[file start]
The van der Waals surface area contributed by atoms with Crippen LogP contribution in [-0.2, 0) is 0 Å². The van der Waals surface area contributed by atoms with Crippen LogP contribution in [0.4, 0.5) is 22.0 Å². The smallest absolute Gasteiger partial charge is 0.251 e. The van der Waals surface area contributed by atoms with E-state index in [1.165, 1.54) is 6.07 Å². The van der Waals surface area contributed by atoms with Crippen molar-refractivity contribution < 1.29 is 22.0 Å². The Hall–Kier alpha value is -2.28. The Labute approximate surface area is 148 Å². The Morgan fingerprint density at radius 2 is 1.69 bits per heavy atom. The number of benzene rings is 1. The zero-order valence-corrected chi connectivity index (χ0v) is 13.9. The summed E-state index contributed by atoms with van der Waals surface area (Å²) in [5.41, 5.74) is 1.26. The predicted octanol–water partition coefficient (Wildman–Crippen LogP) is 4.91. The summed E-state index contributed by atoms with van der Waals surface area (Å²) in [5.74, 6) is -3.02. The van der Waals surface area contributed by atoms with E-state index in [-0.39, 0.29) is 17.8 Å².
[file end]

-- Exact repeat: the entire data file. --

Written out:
The van der Waals surface area contributed by atoms with Crippen LogP contribution in [-0.2, 0) is 0 Å². The van der Waals surface area contributed by atoms with Crippen LogP contribution in [0.4, 0.5) is 22.0 Å². The smallest absolute Gasteiger partial charge is 0.251 e. The van der Waals surface area contributed by atoms with E-state index in [1.165, 1.54) is 6.07 Å². The van der Waals surface area contributed by atoms with Crippen molar-refractivity contribution < 1.29 is 22.0 Å². The Hall–Kier alpha value is -2.28. The Labute approximate surface area is 148 Å². The Morgan fingerprint density at radius 2 is 1.69 bits per heavy atom. The number of benzene rings is 1. The zero-order valence-corrected chi connectivity index (χ0v) is 13.9. The summed E-state index contributed by atoms with van der Waals surface area (Å²) in [5.41, 5.74) is 1.26. The predicted octanol–water partition coefficient (Wildman–Crippen LogP) is 4.91. The summed E-state index contributed by atoms with van der Waals surface area (Å²) in [5.74, 6) is -3.02. The van der Waals surface area contributed by atoms with E-state index in [-0.39, 0.29) is 17.8 Å².